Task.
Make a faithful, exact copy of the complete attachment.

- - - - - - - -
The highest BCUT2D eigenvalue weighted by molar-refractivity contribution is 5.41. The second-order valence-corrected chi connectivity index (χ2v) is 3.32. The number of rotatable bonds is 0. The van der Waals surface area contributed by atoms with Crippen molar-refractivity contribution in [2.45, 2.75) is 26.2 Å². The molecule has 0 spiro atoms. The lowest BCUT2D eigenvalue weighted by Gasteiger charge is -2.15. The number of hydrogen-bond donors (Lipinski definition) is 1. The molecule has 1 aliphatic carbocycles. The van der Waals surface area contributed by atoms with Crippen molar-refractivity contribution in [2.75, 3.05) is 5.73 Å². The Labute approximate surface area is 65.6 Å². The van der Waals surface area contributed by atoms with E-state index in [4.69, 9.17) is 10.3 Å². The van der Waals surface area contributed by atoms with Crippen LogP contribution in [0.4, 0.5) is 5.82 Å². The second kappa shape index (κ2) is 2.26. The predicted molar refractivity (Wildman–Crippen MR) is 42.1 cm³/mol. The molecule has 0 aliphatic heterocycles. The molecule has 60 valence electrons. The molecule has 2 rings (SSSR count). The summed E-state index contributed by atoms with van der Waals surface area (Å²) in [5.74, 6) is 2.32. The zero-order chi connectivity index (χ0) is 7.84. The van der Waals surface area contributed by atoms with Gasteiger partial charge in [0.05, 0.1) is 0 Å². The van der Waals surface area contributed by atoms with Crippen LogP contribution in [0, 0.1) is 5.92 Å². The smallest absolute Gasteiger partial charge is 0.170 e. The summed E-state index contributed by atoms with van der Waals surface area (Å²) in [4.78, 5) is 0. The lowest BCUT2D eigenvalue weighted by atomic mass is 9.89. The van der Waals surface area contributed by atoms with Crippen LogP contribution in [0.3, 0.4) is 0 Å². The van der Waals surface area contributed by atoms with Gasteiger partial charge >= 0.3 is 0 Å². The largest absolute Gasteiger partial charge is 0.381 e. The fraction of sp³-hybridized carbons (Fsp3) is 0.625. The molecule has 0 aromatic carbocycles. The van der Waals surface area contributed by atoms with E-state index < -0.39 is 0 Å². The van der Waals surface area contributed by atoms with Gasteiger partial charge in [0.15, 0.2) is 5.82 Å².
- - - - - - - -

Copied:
The highest BCUT2D eigenvalue weighted by molar-refractivity contribution is 5.41. The second-order valence-corrected chi connectivity index (χ2v) is 3.32. The number of rotatable bonds is 0. The van der Waals surface area contributed by atoms with Crippen molar-refractivity contribution in [2.45, 2.75) is 26.2 Å². The molecule has 0 spiro atoms. The lowest BCUT2D eigenvalue weighted by Gasteiger charge is -2.15. The number of hydrogen-bond donors (Lipinski definition) is 1. The molecule has 1 aliphatic carbocycles. The van der Waals surface area contributed by atoms with Crippen molar-refractivity contribution in [2.75, 3.05) is 5.73 Å². The Labute approximate surface area is 65.6 Å². The van der Waals surface area contributed by atoms with E-state index in [4.69, 9.17) is 10.3 Å². The van der Waals surface area contributed by atoms with Crippen LogP contribution in [0.4, 0.5) is 5.82 Å². The second kappa shape index (κ2) is 2.26. The predicted molar refractivity (Wildman–Crippen MR) is 42.1 cm³/mol. The molecule has 0 aliphatic heterocycles. The molecule has 60 valence electrons. The molecule has 2 rings (SSSR count). The summed E-state index contributed by atoms with van der Waals surface area (Å²) in [5.74, 6) is 2.32. The zero-order chi connectivity index (χ0) is 7.84. The van der Waals surface area contributed by atoms with Gasteiger partial charge in [0.05, 0.1) is 0 Å². The van der Waals surface area contributed by atoms with Crippen LogP contribution in [0, 0.1) is 5.92 Å². The smallest absolute Gasteiger partial charge is 0.170 e. The summed E-state index contributed by atoms with van der Waals surface area (Å²) in [4.78, 5) is 0. The lowest BCUT2D eigenvalue weighted by atomic mass is 9.89. The van der Waals surface area contributed by atoms with Crippen LogP contribution in [0.3, 0.4) is 0 Å². The van der Waals surface area contributed by atoms with Gasteiger partial charge >= 0.3 is 0 Å². The largest absolute Gasteiger partial charge is 0.381 e. The fraction of sp³-hybridized carbons (Fsp3) is 0.625. The molecule has 0 aromatic carbocycles. The van der Waals surface area contributed by atoms with E-state index < -0.39 is 0 Å². The van der Waals surface area contributed by atoms with Gasteiger partial charge in [0.15, 0.2) is 5.82 Å².